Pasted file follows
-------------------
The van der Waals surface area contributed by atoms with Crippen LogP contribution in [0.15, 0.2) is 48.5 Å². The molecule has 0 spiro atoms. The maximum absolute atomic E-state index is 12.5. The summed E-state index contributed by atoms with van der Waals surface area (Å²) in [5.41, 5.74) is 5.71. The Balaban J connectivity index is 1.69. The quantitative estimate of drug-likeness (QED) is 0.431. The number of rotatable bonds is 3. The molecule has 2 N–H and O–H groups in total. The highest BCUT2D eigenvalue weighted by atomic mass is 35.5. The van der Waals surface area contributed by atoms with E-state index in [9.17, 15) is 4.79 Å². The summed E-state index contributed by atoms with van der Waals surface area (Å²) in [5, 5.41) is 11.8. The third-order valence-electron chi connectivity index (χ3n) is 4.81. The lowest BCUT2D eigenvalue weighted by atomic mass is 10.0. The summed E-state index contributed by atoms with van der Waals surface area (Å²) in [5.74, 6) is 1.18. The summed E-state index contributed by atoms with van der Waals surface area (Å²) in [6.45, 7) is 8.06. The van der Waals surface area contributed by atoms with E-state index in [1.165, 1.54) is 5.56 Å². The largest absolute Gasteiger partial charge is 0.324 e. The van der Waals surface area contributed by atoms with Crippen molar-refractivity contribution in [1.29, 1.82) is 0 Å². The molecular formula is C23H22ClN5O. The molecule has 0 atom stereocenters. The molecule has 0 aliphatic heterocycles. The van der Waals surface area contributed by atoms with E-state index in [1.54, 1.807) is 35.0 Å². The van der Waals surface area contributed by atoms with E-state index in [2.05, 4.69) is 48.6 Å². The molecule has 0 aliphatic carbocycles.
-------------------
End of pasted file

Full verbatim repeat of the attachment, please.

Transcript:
The van der Waals surface area contributed by atoms with Crippen LogP contribution in [0.15, 0.2) is 48.5 Å². The molecule has 0 spiro atoms. The maximum absolute atomic E-state index is 12.5. The summed E-state index contributed by atoms with van der Waals surface area (Å²) in [5.41, 5.74) is 5.71. The Balaban J connectivity index is 1.69. The quantitative estimate of drug-likeness (QED) is 0.431. The number of rotatable bonds is 3. The molecule has 2 N–H and O–H groups in total. The highest BCUT2D eigenvalue weighted by atomic mass is 35.5. The van der Waals surface area contributed by atoms with E-state index in [9.17, 15) is 4.79 Å². The summed E-state index contributed by atoms with van der Waals surface area (Å²) in [5, 5.41) is 11.8. The third-order valence-electron chi connectivity index (χ3n) is 4.81. The lowest BCUT2D eigenvalue weighted by atomic mass is 10.0. The summed E-state index contributed by atoms with van der Waals surface area (Å²) in [5.74, 6) is 1.18. The summed E-state index contributed by atoms with van der Waals surface area (Å²) in [6.45, 7) is 8.06. The van der Waals surface area contributed by atoms with E-state index in [1.165, 1.54) is 5.56 Å². The largest absolute Gasteiger partial charge is 0.324 e. The van der Waals surface area contributed by atoms with Crippen molar-refractivity contribution in [1.29, 1.82) is 0 Å². The molecular formula is C23H22ClN5O. The molecule has 0 atom stereocenters. The molecule has 0 aliphatic heterocycles. The van der Waals surface area contributed by atoms with E-state index in [1.54, 1.807) is 35.0 Å². The van der Waals surface area contributed by atoms with E-state index in [2.05, 4.69) is 48.6 Å². The molecule has 0 aliphatic carbocycles.